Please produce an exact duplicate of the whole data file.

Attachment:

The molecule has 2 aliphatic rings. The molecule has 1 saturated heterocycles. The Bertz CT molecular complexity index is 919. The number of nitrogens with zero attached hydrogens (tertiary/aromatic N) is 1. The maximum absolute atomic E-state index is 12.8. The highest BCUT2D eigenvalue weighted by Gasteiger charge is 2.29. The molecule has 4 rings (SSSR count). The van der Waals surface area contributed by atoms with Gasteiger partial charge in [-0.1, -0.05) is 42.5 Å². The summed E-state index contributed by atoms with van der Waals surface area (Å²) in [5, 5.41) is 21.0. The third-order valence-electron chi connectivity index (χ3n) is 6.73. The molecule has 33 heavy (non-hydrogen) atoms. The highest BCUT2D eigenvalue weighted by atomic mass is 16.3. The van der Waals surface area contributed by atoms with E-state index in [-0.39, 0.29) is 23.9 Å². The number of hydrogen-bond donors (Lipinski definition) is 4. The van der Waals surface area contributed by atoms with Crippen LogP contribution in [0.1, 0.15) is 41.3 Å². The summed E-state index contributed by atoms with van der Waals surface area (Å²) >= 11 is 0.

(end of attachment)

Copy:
The molecule has 2 aliphatic rings. The molecule has 1 saturated heterocycles. The Bertz CT molecular complexity index is 919. The number of nitrogens with zero attached hydrogens (tertiary/aromatic N) is 1. The maximum absolute atomic E-state index is 12.8. The highest BCUT2D eigenvalue weighted by Gasteiger charge is 2.29. The molecule has 4 rings (SSSR count). The van der Waals surface area contributed by atoms with Gasteiger partial charge in [-0.1, -0.05) is 42.5 Å². The summed E-state index contributed by atoms with van der Waals surface area (Å²) in [5, 5.41) is 21.0. The third-order valence-electron chi connectivity index (χ3n) is 6.73. The molecule has 33 heavy (non-hydrogen) atoms. The highest BCUT2D eigenvalue weighted by atomic mass is 16.3. The van der Waals surface area contributed by atoms with E-state index in [-0.39, 0.29) is 23.9 Å². The number of hydrogen-bond donors (Lipinski definition) is 4. The van der Waals surface area contributed by atoms with Crippen LogP contribution in [0.1, 0.15) is 41.3 Å². The summed E-state index contributed by atoms with van der Waals surface area (Å²) >= 11 is 0.